- Breedlove v. Suttles was heard by the Supreme Court which decides that Georgia is allowed to impose a poll tax.
- Chinese immigrants are given the right to citizenship and the right to vote by the Magnuson Act.
- The decision in Grovey v. Townsend is overturned by the case, Smith v. Allwright heard before the Supreme Court. It is decided that primary elections are an "integral component of the electoral process" and discrimination in participation in the primaries was prohibited.
- Arizona and New Mexico are among the last states to extend full voting rights to Native Americans, which had been opposed by some western states in contravention of the Indian Citizenship Act of 1924.
- Butler v. Thompson is heard by the Supreme Court which rules that poll taxes are settled law that the state of Virginia is allowed to impose.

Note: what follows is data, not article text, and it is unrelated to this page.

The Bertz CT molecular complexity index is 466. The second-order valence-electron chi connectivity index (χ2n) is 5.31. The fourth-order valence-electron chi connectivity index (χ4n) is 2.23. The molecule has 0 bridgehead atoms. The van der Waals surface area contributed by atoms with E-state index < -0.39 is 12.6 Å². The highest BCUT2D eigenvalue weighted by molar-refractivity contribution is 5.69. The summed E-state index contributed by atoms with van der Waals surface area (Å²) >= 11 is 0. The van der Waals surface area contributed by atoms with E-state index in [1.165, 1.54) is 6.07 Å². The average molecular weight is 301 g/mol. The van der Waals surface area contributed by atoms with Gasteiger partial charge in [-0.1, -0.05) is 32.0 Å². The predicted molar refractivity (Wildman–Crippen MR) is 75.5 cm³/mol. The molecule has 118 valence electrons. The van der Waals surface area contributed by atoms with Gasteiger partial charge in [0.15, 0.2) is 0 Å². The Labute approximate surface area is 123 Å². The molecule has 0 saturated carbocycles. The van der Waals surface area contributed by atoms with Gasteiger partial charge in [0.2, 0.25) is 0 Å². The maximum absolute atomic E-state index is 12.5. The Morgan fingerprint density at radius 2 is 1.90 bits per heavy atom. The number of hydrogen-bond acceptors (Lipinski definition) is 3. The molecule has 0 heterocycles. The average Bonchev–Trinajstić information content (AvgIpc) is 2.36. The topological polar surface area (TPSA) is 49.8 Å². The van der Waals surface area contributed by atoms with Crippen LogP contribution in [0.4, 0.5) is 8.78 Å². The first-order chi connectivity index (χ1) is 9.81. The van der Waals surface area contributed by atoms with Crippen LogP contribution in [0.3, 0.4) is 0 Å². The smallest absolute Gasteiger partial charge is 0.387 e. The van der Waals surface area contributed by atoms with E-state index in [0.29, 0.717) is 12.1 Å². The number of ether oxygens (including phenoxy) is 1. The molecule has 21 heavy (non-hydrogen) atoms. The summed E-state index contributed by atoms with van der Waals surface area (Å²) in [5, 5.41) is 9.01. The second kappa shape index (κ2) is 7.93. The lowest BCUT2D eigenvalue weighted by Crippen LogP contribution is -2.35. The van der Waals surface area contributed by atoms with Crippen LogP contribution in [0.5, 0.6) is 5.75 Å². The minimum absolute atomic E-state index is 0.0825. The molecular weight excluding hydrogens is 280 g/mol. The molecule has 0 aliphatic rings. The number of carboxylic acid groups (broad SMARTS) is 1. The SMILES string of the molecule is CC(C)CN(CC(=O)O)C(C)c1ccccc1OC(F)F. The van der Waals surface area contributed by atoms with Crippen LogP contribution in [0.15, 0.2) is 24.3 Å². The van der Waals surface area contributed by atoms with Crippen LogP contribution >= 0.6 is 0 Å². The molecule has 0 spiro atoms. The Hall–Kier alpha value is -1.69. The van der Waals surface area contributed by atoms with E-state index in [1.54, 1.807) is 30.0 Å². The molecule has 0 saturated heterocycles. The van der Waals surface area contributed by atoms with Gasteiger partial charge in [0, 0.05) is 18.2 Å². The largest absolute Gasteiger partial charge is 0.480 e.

- Alaska adopts a more lenient literacy test.
- Residents of Washington, D.C. are granted the right to vote in U.S. Presidential Elections by the Twenty-third Amendment to the United States Constitution.
- A historic turning point arrived after the U.S. Supreme Court under Chief Justice Earl Warren made a series of landmark decisions which helped establish the nationwide "one man, one vote" electoral system in the United States.
- In March 1962, the Warren Court ruled in Baker v. Carr (1962) that redistricting qualifies as a justiciable question, thus enabling federal courts to hear redistricting cases.
- In February 1964, the Warren Court ruled in Wesberry v. Sanders (1964) that districts in the United States House of Representatives must be approximately equal in population.
- In June 1964, the Warren Court ruled in Reynolds v. Sims (1964) that each chamber of a bicameral state legislature must have electoral districts roughly equal in population.
- Poll Tax payment prohibited from being used as a condition for voting in federal elections by the Twenty-fourth Amendment to the United States Constitution.